The past few years have seen a surge in LGBTQ+ books for teenage audiences, especially following the release of Love, Simon, the extremely successful film adaptation of Becky Albertalli’s novel Simon Vs. The Homosapien Agenda. But while LGBTQ+ books vary vastly in quality, Dani Jansen’s The Year Shakespeare Ruined My Life is one of the best out there. This is a YA novel that provides a compelling twist on a typical high school romance by introducing us to likeable characters and a well-crafted storyline.
The Year Shakespeare Ruined My Life follows high school senior Alison, a girl who is abruptly put in charge of her school’s disastrous production of A Midsummer Night’s Dream by a lazy English teacher. At the same time, Alison is actively pursuing her goal of becoming her class’s valedictorian while navigating her crush on cast member Charlotte. And, of course, there are all the other inevitable dramas playing out backstage between the teenaged cast and crew. It may sound like a fairly standard teen romance plot, but Jansen breathes new life into it with the introduction of queer characters. This not only adds some much-needed diversity to a notoriously homogeneous genre but also heightens the stakes of the relationship between the characters, as they must deal with homophobia as well as their typical YA romance concerns.
The Year Shakespeare Ruined My Life
Second Story Press
A common pitfall of fiction about LGBTQ+ characters is its tendency to dwell on the struggles of queer and trans people instead showing the positive aspects of their lives. Thankfully, The Year Shakespeare Ruined My Life does not have this problem, as it features several happy queer characters and healthy, loving, same-sex relationships. While the novel’s overall tone is fairly lighthearted, it also includes moments of genuine emotional depth. We watch as Alison struggles to come out at school, deals with her girlfriend’s homophobic father, and helps a classmate come to terms with his sexuality. However, at no point are these moments used for shock value, and queer characters are not made to suffer gratuitously.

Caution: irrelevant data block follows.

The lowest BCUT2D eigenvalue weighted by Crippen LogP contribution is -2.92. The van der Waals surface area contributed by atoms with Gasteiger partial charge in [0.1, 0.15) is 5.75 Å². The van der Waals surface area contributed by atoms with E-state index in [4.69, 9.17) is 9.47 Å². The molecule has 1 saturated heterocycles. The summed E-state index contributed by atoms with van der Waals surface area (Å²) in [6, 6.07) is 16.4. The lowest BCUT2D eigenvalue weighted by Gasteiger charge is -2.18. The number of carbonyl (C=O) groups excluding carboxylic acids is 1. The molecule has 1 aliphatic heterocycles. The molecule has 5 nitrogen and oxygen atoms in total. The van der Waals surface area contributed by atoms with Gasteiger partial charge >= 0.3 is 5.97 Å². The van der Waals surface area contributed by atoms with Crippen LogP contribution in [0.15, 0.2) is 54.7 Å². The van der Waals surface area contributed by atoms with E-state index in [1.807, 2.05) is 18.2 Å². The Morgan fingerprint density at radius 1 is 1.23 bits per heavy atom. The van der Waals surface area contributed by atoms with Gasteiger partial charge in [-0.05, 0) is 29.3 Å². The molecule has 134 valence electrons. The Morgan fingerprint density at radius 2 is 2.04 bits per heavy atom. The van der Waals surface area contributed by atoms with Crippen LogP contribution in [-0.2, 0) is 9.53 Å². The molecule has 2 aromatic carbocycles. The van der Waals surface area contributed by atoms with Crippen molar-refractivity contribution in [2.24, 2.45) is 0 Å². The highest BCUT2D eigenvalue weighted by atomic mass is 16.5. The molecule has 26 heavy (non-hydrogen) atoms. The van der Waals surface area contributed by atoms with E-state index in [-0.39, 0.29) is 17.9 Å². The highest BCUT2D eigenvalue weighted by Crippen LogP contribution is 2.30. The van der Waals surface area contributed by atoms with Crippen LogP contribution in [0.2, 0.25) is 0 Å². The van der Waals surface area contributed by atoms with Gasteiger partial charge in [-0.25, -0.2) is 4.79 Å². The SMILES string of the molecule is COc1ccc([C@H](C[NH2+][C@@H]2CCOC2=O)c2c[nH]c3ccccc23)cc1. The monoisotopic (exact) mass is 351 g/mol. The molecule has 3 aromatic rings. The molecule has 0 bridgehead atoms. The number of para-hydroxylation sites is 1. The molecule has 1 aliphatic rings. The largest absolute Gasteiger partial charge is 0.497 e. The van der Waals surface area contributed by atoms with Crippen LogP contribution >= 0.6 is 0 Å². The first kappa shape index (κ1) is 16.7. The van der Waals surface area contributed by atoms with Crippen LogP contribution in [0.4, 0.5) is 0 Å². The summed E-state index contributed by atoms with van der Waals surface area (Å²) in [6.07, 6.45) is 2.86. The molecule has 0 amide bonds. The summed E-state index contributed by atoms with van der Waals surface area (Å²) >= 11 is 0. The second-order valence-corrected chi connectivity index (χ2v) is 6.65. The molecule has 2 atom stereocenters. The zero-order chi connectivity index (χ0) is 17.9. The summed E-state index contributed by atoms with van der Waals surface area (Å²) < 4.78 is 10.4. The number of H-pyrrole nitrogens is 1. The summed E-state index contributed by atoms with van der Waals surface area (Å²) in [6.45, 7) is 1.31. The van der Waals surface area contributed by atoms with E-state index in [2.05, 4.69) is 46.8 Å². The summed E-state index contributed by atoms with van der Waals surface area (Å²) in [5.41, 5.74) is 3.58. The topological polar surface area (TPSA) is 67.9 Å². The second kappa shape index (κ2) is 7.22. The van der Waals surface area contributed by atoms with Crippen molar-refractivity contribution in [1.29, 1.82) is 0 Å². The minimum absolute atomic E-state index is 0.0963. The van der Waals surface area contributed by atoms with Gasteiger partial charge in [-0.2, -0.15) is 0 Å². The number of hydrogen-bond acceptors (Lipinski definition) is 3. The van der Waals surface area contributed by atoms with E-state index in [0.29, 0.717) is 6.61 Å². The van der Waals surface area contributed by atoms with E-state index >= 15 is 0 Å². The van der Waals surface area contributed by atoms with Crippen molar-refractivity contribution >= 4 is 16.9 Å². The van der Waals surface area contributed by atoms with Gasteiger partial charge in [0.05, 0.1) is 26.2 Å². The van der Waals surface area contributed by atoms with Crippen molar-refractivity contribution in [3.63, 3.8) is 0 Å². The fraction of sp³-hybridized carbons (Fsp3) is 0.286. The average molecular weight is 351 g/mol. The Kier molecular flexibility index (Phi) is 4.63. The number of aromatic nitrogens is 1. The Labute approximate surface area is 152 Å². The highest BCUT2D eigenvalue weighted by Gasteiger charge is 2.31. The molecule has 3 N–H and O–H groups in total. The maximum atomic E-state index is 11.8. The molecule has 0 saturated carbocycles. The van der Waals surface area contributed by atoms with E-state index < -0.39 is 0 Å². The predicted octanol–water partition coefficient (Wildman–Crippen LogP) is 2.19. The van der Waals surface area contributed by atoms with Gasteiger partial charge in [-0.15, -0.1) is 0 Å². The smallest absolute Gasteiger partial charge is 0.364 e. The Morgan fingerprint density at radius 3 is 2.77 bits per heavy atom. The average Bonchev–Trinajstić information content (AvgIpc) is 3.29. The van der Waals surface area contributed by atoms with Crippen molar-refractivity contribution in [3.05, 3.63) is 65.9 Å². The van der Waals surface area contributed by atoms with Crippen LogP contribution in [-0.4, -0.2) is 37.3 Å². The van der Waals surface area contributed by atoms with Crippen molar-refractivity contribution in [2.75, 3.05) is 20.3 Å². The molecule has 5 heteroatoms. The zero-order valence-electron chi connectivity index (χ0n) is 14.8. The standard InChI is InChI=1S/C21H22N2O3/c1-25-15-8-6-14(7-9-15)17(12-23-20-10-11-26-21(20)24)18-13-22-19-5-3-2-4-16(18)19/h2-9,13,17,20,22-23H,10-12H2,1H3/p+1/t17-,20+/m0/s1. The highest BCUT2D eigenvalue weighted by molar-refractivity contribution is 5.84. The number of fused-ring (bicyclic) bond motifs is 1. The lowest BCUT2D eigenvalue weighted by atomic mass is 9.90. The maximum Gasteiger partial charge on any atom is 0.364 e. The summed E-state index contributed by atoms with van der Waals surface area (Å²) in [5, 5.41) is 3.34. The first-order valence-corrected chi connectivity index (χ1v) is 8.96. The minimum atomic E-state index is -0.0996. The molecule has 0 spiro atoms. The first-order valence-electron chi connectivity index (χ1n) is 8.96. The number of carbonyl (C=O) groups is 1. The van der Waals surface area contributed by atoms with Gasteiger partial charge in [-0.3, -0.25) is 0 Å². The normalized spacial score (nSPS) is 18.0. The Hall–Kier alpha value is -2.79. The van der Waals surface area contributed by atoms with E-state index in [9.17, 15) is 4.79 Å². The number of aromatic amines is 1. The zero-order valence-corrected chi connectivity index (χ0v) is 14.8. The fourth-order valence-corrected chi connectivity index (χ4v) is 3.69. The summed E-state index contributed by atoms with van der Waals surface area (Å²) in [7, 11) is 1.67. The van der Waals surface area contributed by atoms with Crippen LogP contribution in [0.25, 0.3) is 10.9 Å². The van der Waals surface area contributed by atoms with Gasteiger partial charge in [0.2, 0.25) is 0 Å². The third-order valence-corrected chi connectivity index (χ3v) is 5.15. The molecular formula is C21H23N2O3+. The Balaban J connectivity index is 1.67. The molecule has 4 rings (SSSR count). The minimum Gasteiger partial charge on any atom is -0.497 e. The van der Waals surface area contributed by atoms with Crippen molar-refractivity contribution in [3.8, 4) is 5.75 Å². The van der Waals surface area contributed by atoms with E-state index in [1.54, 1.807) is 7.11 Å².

Jansen introduces us to a diverse and endearing cast of characters, including Alison’s no-nonsense best friend Becca, and Jenny, the tempestuous set painter. The author even infuses her antagonists with a degree of humanity and sympathy. In this way, each character is unique and three-dimensional, and many of them, particularly the insufferable Ben Weber and flamboyant drama teacher Mr. Evans, seem like people many of us really did encounter in our high school days.
The novel’s plot is also compelling and engaging. From the first page, the reader is drawn in by Alison’s tribulations and wants to see her succeed. Jansen uses enough foreshadowing for her plot twists to feel earned without giving away any surprises, and there are enough subplots to keep the story interesting without being confusing. The main plot progresses at a fast enough pace and never drags, but isn’t so fast-moving that it becomes confusing or hard to follow. All of these elements make The Year Shakespeare Ruined My Life an excellent choice for anyone in the market for a light-hearted, unique, entertaining, and well-written YA novel. mRb